Olympian Tallent has battled injury over the last two seasons, and will find solace in returning to the international race walking scene. The 25-year old finished 59th in 1:36:34, 1:14 outside of her season’s best.

Montag spent a substantial amount of the race sharing the lead in a group of fifteen, until a six second gap developed following 10-kilometres, growing to 42 seconds by 15-kilometres.

Mexican Maria Guadalupe Gonzalez was victorious, recording a seasons best of 1:26:38, 15 seconds outside of the current World Leading time set by Russia’s Elena Lashmanova in Sochi in February. Silver was awarded to Shijie Qieyang (CHN), who finished 16 seconds ahead of teammate Jiayu Yiang (CHN), recording times of 1:27:06 and 1:27:22 respectively.


U20 Men 10km Walk

There is no doubt Australia has a great crop of young walkers emerging in the juniors ranks and that was highlighted by a tremendous result in the men’s under-20 10km walk today.

From the gun, Perth Declan Tingay was in the lead pack which numbered about a dozen over the first half of the race. The pack was dominated by host nation athletes, who stepped up the pace at the 7km mark. It was a telling more with Tingay dropping back into a second four-person pack. Progressing well in seventh place, Tingay was pushing it a little too much and with about one kilometre remaining he received another warning and was placed in a ‘the pitstop’ where he sustained a one-minute penalty. Melbourne’s Kyle Swan was always in the top-15 and flew home to placed tenth in a time of 41:44, slicing over a minute from his PB. The Brent Vallance-coached athlete clocked the second fastest ever time by an Australian in this event at these championships. Tingay re-joined the race and strode home in 14th place and critically ensured Australia won a bronze medal in the team event behind China and Japan, just our second in history.  Tingay clocked 42:01 and despite the minute penalty still set a PB. Australia’s third member of the team, the youthful 16-year-old Mitchell Baker placed 41st in a time of 46:47 and returns to Australian with a bronze medal.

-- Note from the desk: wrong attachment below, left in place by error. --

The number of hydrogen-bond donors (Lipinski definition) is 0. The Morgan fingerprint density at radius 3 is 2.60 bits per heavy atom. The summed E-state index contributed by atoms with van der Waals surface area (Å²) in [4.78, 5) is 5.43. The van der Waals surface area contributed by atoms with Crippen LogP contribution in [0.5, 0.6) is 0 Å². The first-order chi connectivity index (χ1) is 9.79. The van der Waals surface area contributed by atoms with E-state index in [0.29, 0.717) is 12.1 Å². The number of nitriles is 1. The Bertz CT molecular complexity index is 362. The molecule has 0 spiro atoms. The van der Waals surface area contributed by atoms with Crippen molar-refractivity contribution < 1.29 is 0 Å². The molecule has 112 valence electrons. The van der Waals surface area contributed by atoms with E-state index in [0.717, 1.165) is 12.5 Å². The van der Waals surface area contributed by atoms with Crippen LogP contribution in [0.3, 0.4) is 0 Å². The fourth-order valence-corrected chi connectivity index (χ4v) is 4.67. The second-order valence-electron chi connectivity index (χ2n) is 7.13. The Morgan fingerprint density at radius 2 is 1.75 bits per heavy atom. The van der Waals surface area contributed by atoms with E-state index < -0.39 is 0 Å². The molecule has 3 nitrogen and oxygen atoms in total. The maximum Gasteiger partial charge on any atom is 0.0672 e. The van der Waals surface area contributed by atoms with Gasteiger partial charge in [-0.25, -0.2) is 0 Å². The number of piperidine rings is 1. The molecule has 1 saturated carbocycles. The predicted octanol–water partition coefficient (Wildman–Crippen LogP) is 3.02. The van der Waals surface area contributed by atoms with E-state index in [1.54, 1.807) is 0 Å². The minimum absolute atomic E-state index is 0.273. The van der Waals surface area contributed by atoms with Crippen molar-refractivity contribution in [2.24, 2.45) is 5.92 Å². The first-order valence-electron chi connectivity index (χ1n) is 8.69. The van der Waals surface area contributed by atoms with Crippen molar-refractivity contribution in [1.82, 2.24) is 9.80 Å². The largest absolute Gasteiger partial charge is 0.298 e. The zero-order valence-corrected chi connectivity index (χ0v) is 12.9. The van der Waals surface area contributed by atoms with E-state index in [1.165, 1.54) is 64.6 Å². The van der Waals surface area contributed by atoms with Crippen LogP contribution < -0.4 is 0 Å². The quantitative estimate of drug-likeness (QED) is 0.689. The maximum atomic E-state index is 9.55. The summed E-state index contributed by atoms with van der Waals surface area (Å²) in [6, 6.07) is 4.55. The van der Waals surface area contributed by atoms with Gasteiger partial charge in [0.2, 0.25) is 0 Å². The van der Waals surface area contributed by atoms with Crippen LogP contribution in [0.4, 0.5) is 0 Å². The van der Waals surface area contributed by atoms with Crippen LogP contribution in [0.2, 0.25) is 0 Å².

Early leaders, China pair Yao Zhang and Zhaozhao Wang confirmed a one-two for the host nation with Zhang’s recording a winning time of 40:07.

On what was a memorable day for the Tallent family, Jared Tallent today attended a ceremony to receive two gold medals from the 2012 and 2016 IAAF World Race Walking Team Championships 50-kilometre race walk. This followed the recently confirmed positive doping test of the 2016 first-placed race walker Alex Schwazer (ITA) and a previously confirmed series of abnormalities in the Athlete Biological Passport profile of 2012 first-placed Sergey Kirdyapkin (RUS) and second-placed Igor Erokhin (RUS). 

Tallent has maintained a dignified, yet determined voice against doping within the race walking community, “The details of the IAAF findings and subsequent sanctioning for the doping of Russian athletes are well known. I gratefully accept my 2012 gold medal on behalf of all athletes who strive for success in the best way possible. Clean, fair and with humility”.

Sean Whipp and David Tarbotton for Athletics Australia